When you want to learn new skills, imitate your biggest idol. Watch a video and learn from seeing someone else do it. Participate in mimicry and copy what you see.

Studies have shown that, apart from learning,[2]

“Mimicry is an effective tool not only to create ties and social relationships, but also for maintaining them.”

Visual learning is a great way to speed up the learning process. YouTube has thousands of videos on almost every topic available.

8. Focus

Follow one course until success! It’s easy to get distracted, to throw in the towel, or to become interested in the next great thing and ditch what you initially set out to do.

Ditch the whole idea of multitasking, as it has been shown to be detrimental and unproductive Simply focus on the one new skill at hand until you get it done.

9. Visualize

The mind has great difficulty distinguishing between what is real and what is imagined. That is why athletes practice mentally seeing their success before attempting the real thing[3].

Visualize yourself achieving your new skill and each step that you need to make to see results. This is an important skill to help when you’re learning the basics or breaking a bad habit.

Take a look at this article to learn how to do so: How to Become a Person Who Can Visualize Results

10. Find a Mentor

Success leaves clues. The best short cut to become an expert is to find an expert and not have to make the mistakes that they have made.

Finding out what NOT to do from the expert will fast-track your learning when you want to learn new skills. It is a huge win to have them personally walk you through what needs to be done. Reach out and send an email to them.

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If you need help learning how to find a mentor, check out this article.

11. Sleep on It

Practice your new skill within four hours of going to sleep.

Josh Kaufman, author of The Personal MBA, is a noted rapid learning expert. He says that any practice done within this time frame causes your brain to embed the learning more rapidly into its neural pathways. Your memory and motor-mechanics are ingrained at a quicker level.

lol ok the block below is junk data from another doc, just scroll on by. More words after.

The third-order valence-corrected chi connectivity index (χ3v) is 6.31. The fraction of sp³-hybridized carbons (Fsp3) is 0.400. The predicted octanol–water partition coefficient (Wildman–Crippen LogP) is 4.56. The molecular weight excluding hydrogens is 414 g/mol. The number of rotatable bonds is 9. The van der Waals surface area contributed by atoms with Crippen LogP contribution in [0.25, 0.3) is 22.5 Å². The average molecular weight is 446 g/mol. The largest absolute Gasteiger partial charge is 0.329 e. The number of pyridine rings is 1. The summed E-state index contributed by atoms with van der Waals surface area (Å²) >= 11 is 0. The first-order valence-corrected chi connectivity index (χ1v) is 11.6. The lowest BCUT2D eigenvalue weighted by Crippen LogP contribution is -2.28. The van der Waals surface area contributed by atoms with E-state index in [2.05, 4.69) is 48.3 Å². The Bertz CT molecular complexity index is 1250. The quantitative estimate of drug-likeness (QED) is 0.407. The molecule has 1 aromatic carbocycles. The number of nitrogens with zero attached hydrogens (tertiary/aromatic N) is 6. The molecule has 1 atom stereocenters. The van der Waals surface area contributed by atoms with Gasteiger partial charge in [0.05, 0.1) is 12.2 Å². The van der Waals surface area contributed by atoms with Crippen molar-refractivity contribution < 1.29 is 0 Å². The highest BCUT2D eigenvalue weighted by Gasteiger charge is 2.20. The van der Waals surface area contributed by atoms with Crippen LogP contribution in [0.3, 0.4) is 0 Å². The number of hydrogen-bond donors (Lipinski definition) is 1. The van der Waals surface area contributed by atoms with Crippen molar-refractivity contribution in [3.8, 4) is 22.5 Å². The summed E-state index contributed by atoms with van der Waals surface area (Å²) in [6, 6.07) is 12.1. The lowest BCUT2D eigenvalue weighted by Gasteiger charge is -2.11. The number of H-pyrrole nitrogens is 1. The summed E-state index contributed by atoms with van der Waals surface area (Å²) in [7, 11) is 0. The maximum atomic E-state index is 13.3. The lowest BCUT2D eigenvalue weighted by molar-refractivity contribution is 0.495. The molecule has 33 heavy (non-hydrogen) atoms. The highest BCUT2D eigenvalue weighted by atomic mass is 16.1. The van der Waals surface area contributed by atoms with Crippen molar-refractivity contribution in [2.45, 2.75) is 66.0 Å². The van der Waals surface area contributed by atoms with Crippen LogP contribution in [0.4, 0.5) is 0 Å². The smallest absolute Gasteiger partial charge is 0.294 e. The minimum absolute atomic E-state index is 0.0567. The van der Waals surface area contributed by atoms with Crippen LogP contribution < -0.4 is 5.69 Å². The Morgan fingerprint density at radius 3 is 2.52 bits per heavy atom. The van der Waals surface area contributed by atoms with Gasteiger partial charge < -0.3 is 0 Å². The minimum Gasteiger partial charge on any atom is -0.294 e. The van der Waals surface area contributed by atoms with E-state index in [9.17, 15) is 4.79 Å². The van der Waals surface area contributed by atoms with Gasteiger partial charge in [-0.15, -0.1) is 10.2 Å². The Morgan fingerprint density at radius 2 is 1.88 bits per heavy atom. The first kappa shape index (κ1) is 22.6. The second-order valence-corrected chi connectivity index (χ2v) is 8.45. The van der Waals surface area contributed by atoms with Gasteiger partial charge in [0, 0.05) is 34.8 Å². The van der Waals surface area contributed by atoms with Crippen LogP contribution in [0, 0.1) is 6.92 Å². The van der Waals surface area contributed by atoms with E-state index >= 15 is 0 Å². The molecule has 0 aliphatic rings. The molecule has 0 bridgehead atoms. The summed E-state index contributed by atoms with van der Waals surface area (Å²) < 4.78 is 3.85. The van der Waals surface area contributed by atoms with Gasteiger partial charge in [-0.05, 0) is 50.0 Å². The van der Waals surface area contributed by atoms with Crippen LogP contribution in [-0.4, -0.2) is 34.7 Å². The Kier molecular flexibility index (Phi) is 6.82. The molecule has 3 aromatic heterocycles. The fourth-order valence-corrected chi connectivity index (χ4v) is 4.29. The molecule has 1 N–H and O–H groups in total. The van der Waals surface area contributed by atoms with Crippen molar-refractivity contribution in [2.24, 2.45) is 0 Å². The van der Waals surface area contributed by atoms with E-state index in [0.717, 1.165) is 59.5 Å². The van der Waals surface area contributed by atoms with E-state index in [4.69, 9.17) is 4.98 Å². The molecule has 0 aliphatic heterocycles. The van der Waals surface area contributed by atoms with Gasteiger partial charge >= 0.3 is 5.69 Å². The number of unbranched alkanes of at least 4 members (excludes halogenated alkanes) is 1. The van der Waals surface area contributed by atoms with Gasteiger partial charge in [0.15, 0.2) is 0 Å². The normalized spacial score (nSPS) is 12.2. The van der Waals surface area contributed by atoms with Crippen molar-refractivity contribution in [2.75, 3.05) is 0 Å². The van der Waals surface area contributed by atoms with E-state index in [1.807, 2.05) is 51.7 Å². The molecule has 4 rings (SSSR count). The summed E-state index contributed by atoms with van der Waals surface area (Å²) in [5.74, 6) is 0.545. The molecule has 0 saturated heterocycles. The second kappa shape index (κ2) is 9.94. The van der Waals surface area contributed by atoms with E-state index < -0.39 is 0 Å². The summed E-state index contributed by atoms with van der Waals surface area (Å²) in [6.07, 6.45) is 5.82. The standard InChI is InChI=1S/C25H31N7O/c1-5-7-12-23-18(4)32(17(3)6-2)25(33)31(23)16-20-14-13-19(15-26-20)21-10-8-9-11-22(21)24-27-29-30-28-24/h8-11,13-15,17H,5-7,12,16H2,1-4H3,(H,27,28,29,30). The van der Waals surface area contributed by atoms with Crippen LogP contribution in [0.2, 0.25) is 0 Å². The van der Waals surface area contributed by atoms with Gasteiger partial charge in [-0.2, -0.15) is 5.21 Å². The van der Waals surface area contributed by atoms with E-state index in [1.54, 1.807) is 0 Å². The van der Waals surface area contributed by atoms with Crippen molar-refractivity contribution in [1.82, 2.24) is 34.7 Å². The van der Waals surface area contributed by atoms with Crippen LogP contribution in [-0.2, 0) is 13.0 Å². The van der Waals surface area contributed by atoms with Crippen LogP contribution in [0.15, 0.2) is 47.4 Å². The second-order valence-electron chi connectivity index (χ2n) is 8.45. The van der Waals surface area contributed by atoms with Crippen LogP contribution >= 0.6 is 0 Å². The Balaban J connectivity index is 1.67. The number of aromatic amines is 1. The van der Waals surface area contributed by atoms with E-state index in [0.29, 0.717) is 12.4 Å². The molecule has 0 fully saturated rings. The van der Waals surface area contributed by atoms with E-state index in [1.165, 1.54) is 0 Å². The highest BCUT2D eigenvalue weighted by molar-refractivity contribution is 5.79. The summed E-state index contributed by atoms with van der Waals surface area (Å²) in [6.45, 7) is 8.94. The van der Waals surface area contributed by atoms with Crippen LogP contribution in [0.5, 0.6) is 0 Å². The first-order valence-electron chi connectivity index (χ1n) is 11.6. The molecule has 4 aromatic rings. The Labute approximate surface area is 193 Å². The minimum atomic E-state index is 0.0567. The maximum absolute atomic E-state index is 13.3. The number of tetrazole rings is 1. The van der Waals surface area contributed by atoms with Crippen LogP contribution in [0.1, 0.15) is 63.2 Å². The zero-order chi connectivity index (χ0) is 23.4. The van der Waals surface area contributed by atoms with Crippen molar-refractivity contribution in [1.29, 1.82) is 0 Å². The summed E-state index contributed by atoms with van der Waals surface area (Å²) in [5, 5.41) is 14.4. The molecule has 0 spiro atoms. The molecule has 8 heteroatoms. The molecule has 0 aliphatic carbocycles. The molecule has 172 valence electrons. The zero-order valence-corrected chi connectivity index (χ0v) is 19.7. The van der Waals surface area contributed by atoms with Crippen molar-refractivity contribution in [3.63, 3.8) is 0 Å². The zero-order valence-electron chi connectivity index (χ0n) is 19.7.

12. Use the 20-Hour Rule

Along with that tip, Kaufman also suggests 20 as the magic number of hours to dedicate to learning the new skill.

His reasoning is that everyone will hit a wall early on in the rapid learning stage and that “pre-committing” to 20 hours is a sure-fire way to push through that wall and acquire your new skill.[4]

Check out his video to find out more:

13. Learn by Doing

It’s easy to get caught up in reading and gathering information on how to learn new skills and never actually get around to doing those skills. The best way to learn is to do.

Regardless of how unprepared you feel, make sure you are physically engaged continuously. Keep alternating between research and practice.

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14. Complete Short Sprints

Rather than to force yourself into enduring hours upon hours of dedication, work in short sprints of about 20-30 minutes, then get up and stretch or take a short walk. Your brain’s attention span works best with short breaks, so be sure to give it the little rest it needs.

One study found that, between two groups of students, the students who took two short breaks when studying actually performed better than those who didn’t take breaks[5].

15. Ditch the Distractions

Make sure the environment you are in is perfect for your rapid-learning progress. That means ditching any social media, and the temptation to check any email. As the saying goes, “Out of sight, out of mind.”

Before you sit down to learn new skills, make sure that potential distractions are far from sight.

16. Use Nootropics

Otherwise known as brain enhancers, these cognitive boosters are available in natural herbal forms and in supplements.

Many students will swear by the increased focus that nootropics will provide[6], particularly as they get set for some serious cramming. Natural herbal nootropics have been used for thousands of years in Ayurvedic traditions to improve the mind and learning.

Find out more about brain supplements in this article.

17. Celebrate

For every single small win that you experience during the learning process, be sure to celebrate. Your brain will release endorphins and serotonin as you raise your hands in victory and pump your fits. Have a piece of chocolate and give yourself a pat on the back. This positive reinforcement will help you keep pushing forward as you learn new skills.

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The Bottom Line

Learning a new skill should be exciting and fun. Whether you use online courses, real world experience, YouTube videos, or free online resources, take time to learn in the long term. Keep picturing the joy of reaching the end goal and being a better version of yourself as continual motivation.

More Tips on How to Learn New Skills

Featured photo credit: Elijah M. Henderson via unsplash.com

Reference